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Can you help me with my software licensing issue?

This would seem an easy enough question, but I wasn't able to find any definite answer anywhere.

If I'm running SQL Server 2008 R2 on Windows Server 2008 R2, I need proper licenses for SQL Server; that's fine. It could be per processor, per user... doesn't matter. Let's just assume SQL Server is properly licensed.

If the server is only providing database services (it's not a domain controller, nor a web server, it doesn't even share a single folder), do I need Windows Server CALs too?

I would assume not, because that just wouldn't make much sense... but questions like this one seem to imply a completely different scenario.

Before someone feels compelled to close this question and send me here: I'm not concerned about costs, the actual number of licenses to buy, or the right licensing program to use for my company; I just want a straight answer to the question "do I need Windows Server CALs for a dedicated database server?".

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marked as duplicate by Mark Henderson May 1 '12 at 10:43

This question was marked as an exact duplicate of an existing question.

+1 for a great question. I would agree that if you're not accessing file/print/AD/whatever on that server, then you won't need a CAL – Chris McKeown May 1 '12 at 10:32
@Mark, did you actually read my question, or did you simply read "licensing" and thought "heck, I need to close this as quickly as possible"?!? – Massimo May 1 '12 at 10:52
@massimo, yes I read it. And the last paragraph pretty much sums it up; it's still a question about "do I need x license to do y", which unfortunately is a question topic that has been off topic here for years. From the question you asked not to be linked to: What CALs do I need to be properly licensed. If you have a disagreement feel free to open a question on – Mark Henderson May 1 '12 at 11:40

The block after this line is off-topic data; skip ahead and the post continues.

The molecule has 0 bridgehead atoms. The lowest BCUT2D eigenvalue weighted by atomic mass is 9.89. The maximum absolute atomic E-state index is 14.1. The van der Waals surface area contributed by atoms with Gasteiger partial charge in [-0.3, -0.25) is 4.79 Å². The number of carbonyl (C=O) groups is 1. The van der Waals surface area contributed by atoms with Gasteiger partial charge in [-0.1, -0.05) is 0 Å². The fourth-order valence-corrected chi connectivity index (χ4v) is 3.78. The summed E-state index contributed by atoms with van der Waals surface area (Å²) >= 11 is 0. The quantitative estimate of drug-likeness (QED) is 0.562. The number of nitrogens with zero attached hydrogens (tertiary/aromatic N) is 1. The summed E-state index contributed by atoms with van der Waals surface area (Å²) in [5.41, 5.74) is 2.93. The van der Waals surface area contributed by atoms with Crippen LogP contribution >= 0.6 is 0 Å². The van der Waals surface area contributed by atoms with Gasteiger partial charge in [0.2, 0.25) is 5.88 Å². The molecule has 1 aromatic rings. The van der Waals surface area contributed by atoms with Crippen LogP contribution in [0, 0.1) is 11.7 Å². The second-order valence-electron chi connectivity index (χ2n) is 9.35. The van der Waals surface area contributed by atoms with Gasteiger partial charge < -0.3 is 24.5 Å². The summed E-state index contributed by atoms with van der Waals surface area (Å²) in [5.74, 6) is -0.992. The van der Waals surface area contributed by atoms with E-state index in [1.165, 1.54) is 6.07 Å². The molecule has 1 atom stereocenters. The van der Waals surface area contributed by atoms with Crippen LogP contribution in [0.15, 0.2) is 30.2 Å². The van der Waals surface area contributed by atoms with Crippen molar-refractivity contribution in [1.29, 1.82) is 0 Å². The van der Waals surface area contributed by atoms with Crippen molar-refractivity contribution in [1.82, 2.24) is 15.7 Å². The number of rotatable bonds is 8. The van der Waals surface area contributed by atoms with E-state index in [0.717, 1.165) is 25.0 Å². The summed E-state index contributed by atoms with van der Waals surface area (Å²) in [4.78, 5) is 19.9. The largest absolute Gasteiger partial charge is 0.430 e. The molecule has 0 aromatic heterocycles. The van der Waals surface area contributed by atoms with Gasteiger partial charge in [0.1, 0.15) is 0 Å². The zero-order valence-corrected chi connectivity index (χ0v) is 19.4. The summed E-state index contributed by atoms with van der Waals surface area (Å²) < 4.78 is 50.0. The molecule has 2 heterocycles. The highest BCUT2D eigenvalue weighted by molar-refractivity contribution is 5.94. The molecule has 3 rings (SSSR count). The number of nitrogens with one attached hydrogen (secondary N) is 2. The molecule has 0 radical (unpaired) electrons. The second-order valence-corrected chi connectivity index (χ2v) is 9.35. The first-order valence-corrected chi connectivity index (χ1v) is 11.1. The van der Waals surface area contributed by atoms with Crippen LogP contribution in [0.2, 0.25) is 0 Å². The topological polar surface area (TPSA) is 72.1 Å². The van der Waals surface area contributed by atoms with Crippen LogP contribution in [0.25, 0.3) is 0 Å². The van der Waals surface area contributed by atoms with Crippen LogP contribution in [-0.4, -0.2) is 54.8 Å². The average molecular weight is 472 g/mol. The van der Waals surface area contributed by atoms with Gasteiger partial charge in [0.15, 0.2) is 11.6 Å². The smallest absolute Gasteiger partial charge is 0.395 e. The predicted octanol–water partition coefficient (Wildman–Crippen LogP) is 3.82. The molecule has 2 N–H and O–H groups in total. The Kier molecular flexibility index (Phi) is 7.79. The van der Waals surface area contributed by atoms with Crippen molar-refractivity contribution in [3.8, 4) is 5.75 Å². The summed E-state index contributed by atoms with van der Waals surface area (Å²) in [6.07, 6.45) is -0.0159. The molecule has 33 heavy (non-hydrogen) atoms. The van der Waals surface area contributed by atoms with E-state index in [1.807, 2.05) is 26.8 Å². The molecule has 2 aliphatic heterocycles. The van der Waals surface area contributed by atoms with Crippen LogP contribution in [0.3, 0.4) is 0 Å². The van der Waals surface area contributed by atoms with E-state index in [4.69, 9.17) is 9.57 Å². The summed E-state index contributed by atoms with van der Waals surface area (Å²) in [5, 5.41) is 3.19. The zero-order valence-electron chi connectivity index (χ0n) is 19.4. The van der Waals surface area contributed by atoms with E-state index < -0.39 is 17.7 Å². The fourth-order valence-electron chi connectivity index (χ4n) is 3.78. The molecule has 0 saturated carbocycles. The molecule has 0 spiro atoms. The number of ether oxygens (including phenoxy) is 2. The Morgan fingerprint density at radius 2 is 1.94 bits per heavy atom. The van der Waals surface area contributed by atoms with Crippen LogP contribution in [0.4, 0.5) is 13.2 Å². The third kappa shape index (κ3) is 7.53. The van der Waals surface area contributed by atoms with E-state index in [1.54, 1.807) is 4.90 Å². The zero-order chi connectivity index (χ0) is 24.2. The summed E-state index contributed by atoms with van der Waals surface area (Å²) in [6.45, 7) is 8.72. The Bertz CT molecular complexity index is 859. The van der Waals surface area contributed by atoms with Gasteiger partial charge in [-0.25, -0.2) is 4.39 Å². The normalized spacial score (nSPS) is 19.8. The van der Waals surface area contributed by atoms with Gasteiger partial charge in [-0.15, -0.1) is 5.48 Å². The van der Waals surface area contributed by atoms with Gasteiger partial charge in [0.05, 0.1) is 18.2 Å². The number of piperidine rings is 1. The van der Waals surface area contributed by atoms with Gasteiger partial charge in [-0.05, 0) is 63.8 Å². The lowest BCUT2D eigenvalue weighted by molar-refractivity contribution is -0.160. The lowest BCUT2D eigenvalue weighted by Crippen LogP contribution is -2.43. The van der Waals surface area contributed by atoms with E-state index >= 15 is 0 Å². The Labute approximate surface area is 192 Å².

5-second Google:

In short:

  • if SQL Server is licensed per-core, no CALs are required.
  • if SQL Server is licensed per-user, you need both SQL Server Licenses and CALs.

At least, that's how I read it :)

share|improve this answer
That's not what is written there... that pages describes the available licensing models for various Microsoft products, but doesn't say anything at all about the relationships between them. – Massimo May 1 '12 at 10:51
Refer to the first tab for those details. That explains that the checkboxes on tab #2 are either/or. – adaptr May 1 '12 at 11:12
@adaptr SQL Server CAL != Windows Server CAL. If I understand Massimo correctly, he's asking whether or not you need a Windows Server CAL if you're exclusively using the SQL Services and nothing else. – Chris McKeown May 1 '12 at 11:17
I understood that, and while the page is not unambiguously clear, it does talk about Windows Server Client CALs. – adaptr May 1 '12 at 11:22

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